The Case of Jeremy Bentham
Sometimes I amaze myself by how my brain works. I can’t tell you what I had for breakfast, but I can recall an odd fact or a strange tale.
Case in point, this past weekend on Darkness Radio, I told Dave about a man who still attends college board meetings even though he’s been dead for over 100 years.
This was the first time Dave had heard of this and thought it would make an interesting blog.
Great! Now I just have to research “stuffed, dead man attends college board meetings”. How hard could it be? Is there more than one?
Much to my dismay, my quest wasn’t as easy as I had originally thought, but eventually, I discovered the man’s name.
Ladies and Gentlemen, I give you Jeremy Bentham (1748-1832).
“He will always be associated with the doctrine of Utilitarianism and the principle of `the greatest happiness of the greatest number’. This, however, was only his starting point for a radical critique of society, which aimed to test the usefulness of existing institutions, practices and beliefs against an objective evaluative standard.
He was an outspoken advocate of law reform, a pugnacious critic of established political doctrines like natural law and contractarianism, and the first to produce a utilitarian justification for democracy.
He also had much to say of note on subjects as diverse as prison reform, religion, poor relief, international law, and animal welfare. A visionary far ahead of his time, he advocated universal suffrage and the decriminalisation of homosexuality.
By the 1820s Bentham had become a widely respected figure, both in Britain and in other parts of the world. His ideas were greatly to influence the reforms of public administration made during the nineteenth century, and his writings are still at the centre of academic debate, especially as regards social policy, legal positivism, and welfare economics.
Although Bentham played no direct part in the establishment of UCL, he still deserves to be considered as its spiritual father. Many of the founders, particularly James Mill (1773-1836) and Henry Brougham (1778-1868), held him in high esteem, and their project embodied many of his ideas on education and society.
He strongly believed that education should be made more widely available, and not only to those who were wealthy and members of the established church, as was the case at the traditional universities, Oxford and Cambridge. As the first English University to open its doors to all, regardless of race, creed or political belief (provided they could afford reasonable fees!), UCL went a long way to fulfilling Bentham’s vision of what a University should be.
He took a great interest in the new institution, and was instrumental in securing the appointment of his pupil John Austin (1790-1859) as the first Professor of Jurisprudence at UCL in 1829.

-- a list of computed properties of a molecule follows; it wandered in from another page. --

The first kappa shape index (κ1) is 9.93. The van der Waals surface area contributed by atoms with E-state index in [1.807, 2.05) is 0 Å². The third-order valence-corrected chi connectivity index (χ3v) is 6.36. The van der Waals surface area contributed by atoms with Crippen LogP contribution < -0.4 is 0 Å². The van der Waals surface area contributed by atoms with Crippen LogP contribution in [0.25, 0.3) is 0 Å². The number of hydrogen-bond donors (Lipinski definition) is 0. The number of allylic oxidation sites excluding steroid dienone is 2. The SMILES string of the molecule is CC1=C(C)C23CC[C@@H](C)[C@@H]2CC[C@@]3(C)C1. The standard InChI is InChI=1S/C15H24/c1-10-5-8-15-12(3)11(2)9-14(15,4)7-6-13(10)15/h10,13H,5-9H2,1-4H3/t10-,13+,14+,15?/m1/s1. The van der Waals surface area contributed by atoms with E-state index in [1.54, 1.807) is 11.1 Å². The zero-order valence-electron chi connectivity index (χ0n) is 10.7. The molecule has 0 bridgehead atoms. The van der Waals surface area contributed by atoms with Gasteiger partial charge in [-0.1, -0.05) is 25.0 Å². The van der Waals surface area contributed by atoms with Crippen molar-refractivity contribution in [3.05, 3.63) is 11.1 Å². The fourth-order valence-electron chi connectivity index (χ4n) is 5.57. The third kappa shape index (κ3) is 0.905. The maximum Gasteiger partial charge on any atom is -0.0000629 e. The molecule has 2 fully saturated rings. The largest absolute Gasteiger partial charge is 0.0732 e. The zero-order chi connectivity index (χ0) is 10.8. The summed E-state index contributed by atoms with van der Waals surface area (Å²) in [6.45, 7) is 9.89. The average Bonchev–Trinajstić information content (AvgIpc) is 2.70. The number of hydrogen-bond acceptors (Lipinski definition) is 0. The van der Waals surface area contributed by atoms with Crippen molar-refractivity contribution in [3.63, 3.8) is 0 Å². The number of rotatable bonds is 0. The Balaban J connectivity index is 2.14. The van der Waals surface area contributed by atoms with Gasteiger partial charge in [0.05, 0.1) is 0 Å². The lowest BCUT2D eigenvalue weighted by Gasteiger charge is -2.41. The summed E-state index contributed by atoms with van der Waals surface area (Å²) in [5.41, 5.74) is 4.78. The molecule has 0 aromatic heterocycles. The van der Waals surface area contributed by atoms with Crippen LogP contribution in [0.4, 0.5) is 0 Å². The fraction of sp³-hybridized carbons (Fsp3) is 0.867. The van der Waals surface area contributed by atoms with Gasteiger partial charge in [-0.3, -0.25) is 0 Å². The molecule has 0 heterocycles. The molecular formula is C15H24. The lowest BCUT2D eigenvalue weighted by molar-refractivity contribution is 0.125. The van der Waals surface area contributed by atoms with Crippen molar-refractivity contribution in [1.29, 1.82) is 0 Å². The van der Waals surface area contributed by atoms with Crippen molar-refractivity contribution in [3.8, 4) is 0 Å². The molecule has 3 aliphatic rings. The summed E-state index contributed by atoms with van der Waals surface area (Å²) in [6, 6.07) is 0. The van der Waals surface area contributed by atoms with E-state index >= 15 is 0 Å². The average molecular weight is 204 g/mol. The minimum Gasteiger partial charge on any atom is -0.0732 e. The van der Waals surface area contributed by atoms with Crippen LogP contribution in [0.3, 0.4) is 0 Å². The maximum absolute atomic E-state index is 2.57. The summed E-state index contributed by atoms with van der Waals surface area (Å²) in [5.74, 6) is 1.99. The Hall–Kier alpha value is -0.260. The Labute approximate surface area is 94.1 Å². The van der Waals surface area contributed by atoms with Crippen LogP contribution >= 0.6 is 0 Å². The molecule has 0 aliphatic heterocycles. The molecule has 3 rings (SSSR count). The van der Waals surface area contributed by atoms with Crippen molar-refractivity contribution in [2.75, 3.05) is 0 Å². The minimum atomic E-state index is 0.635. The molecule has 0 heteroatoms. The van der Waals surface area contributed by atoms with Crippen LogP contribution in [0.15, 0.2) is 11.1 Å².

Thus it was only right that UCL should provide a home both for Bentham’s voluminous manuscripts, now in the library, and for his other tangible memorial, his famous (or perhaps notorious) “Auto-Icon”". ~UCL Bentham Project
Now you may be asking yourself, “Auto-Icon”, what the heck is that? Well, that’s actually Mr. Bentham himself!
Per his request, Mr. Bentham’s preserved skeleton, dressed in his own clothes, sits in a wooden cabinet, located in the main building on University College London’s campus.
Could you imagine the shock you would have if you had mistakened the cabinet for a broom closet?
It is said that he regularly attends meetings of the College Council by being wheeled into the Council Room, and his presence is recorded in the minutes as “Jeremy Bentham-present but not voting”.
A fun, little, gruesome fact about Mr. Bentham is that it’s actually a wax head that sits on top of his body.
Supposedly, the process to preserve the head went terribly wrong and left his face showing lack of expression therefore, unattractive. So, his head was replaced with the wax substitute and placed on the floor between his legs.
Over the years, his real head has had quite the adventure.
It now sits in storage, safe and sound, but it was reported that his head was once stolen and found in a locker in Scotland, was kidnapped and held for ransom (ransom was paid for the head’s safe return), and it was used once for football practice on campus!
I’m sure Mr. Bentham would never have guessed the excitement he would have in death.
So, that’s the story of Mr. Bentham (1748-1832). Don’t ask me why I remembered it. It’s just another odd thing, taking up space in my head.
Sending you lots of paranormal love,